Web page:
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Millions of people visiting mainstream websites over the past two months have been exposed to a novel form of malicious ads that embed attack code in individual pixels of the banners.

Researchers from antivirus provider Eset said "Stegano," as they've dubbed the campaign, dates back to 2014. Beginning in early October, its unusually stealthy operators scored a major coup by getting the ads displayed on a variety of unnamed reputable news sites, each with millions of daily visitors. Borrowing from the word steganography—the practice of concealing secret messages inside a larger document that dates back to at least 440 BC—Stegano hides parts of its malicious code in parameters controlling the transparency of pixels used to display banner ads. While the attack code alters the tone or color of the images, the changes are almost invisible to the untrained eye.

The malicious script is concealed in the alpha channel that defines the transparency of pixels, making it extremely difficult for even sharp-eyed ad networks to detect. After verifying that the targeted browser isn't running in a virtual machine or connected to other types of security software often used to detect attacks, the script redirects the browser to a site that hosts three exploits for now-patched Adobe Flash vulnerabilities.

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In last couple of years, the MEAN stack (MongoDB, Express.js, Angular.js and Node.js) became the stack of choice for many web application developers. The main reason for this popularity is the fact that the stack supports both client and server side programs written in JavaScript, allowing easy development.

The core database used by the MEAN stack, MongoDB, is a NoSQL database program that uses JSON-like documents with dynamic schemas allowing huge flexibility.

Although NoSQL databases are not vulnerable to standard SQL injection attacks, they can be exploited with various injection vulnerabilities depending on creation of queries which can even include user-defined JavaScript functions.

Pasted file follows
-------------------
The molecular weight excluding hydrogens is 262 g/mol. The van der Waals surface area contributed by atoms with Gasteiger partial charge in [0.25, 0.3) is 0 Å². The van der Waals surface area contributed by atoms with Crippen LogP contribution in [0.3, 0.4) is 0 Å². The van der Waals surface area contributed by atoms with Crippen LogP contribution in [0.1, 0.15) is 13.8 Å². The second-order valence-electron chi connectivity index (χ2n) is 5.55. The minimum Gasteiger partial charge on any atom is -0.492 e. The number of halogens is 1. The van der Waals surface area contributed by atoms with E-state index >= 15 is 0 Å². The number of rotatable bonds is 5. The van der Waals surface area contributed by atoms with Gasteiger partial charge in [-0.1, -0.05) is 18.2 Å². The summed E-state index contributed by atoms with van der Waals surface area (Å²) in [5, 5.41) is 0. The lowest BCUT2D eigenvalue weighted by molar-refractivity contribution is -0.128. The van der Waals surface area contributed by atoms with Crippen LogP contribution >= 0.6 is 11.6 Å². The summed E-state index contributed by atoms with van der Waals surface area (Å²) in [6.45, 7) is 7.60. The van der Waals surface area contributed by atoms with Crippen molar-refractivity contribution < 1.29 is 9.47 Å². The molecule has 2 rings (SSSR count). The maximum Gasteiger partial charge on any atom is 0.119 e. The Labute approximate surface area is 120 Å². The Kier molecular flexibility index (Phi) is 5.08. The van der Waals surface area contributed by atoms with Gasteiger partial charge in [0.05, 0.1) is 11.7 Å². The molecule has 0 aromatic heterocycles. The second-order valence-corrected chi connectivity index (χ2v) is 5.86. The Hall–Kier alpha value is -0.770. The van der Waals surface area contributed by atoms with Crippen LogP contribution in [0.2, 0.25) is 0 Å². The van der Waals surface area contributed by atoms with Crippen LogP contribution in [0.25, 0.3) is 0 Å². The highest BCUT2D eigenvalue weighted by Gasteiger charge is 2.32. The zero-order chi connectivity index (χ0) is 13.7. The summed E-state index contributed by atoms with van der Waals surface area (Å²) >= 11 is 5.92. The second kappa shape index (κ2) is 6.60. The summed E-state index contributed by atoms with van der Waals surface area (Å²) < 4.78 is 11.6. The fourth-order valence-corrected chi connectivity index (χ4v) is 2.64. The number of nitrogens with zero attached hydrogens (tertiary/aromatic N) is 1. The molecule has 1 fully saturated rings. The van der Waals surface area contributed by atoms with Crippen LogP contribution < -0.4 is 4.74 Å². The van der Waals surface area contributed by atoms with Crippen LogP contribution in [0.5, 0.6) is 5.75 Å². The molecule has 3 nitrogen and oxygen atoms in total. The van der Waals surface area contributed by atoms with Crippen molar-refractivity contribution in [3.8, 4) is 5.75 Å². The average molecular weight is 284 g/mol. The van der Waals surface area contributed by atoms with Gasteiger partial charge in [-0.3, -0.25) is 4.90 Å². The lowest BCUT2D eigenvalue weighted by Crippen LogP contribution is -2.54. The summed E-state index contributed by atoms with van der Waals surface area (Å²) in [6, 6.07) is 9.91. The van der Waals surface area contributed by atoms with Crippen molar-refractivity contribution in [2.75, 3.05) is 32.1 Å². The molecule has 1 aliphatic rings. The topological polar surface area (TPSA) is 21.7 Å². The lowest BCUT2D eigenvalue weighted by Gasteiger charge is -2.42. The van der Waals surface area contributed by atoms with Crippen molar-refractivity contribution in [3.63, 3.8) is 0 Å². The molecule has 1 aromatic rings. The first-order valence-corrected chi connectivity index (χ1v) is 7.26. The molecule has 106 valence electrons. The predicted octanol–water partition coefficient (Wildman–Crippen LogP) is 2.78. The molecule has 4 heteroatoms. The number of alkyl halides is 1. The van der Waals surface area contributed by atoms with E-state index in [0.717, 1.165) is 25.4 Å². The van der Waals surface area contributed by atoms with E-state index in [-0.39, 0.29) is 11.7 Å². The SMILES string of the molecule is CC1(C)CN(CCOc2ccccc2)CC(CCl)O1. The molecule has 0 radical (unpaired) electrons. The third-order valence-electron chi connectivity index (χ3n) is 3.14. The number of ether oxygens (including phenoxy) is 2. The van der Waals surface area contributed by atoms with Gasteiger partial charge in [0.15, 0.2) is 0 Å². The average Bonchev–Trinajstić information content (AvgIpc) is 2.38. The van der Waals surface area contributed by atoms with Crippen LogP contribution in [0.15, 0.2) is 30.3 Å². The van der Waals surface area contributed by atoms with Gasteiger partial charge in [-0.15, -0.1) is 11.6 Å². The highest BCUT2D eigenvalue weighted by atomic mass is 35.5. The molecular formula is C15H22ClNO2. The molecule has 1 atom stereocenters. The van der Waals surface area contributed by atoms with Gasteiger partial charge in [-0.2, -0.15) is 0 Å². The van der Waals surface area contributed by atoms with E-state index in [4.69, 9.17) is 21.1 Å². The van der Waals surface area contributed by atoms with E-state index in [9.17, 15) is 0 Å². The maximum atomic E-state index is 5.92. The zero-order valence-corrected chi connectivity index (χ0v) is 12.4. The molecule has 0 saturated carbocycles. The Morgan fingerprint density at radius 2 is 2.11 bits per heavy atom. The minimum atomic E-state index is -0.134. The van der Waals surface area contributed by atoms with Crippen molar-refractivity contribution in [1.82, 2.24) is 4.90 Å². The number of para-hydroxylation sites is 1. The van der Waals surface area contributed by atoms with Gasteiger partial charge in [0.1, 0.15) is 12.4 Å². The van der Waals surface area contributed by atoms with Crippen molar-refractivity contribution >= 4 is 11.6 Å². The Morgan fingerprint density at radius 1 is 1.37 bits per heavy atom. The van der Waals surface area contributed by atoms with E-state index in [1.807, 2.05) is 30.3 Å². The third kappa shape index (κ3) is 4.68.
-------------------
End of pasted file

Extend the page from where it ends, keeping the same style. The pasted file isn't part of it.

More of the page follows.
This diary is actually based on a real penetration test I did on a MEAN based application that initially looked completely safe. So let">db.products.find( { qty: { $gt: 25 } } )

This is important for us as penetration testers since we can potentially influence how a query will be executed and we all know that as long as we can modify input parameters we can make the database do whatever we want it to do (or close enough).

Notice here that JSON, which is used to format queries, has different dangerous characters than those we know from SQL databases: here we care about characters / { } :

Easy development with MEAN

One of the best things of the MEAN stack is that it is very easy and simple to develop web applications. After setting some basic configuration, it is trivial to create a route to our own JavaScript function that will handle certain requests. Let">app.get(/documents/:id">a9577050-31cf-11e6-957b-43a5e81bf71e) and search for it in MongoDB.
Notice here that, although the URL looks static, it is not static at all the GUID here is a parameter that is later used in a function. A question for you: what will your web scanner of choice try to do with this query? Will it insert a ">db.collection(documents">var searchparam = JSON.parse({ \friendly:\ + param + }">db.collection(documents">id parameter taken from the HTTP body) into a JSON string.
Now, as you can probably presume, this is treated differently by MongoDB.

Exploitation time

In case above we can actually manipulate the query quite a bit. Let">$ curl http://vulnsite/documents/ -d id={ \\$ne\: null }">{ $regex: ^a">{ friendly: { $regex: ^a} }

And this will retrieve the first document whose GUID starts with the character a. Nice! We can now retrieve things character by character and do not have to brute force it any more. And just in case we have some kind of WAF (does your WAF understand">{ friendly: { $in: [ /^a/ ] } }

This will result in the same document.

As we can see, NoSQL databases and applications that use them can also be quite vulnerable to injection attacks, so we should never underestimate what an attacker can do that can manipulate input parameters: we should always properly filter and sanitize them.

MongoDB actually supports quite a bit of search operators that can be used in this example you can read more about them at https://docs.mongodb.com/manual/reference/operator/

As NoSQL databases are becoming more popular, I am sure that we will see new and innovative attacks against them. Interesting time is coming for sure!


(c) SANS Internet Storm Center. https://isc.sans.edu Creative Commons Attribution-Noncommercial 3.0 United States License.
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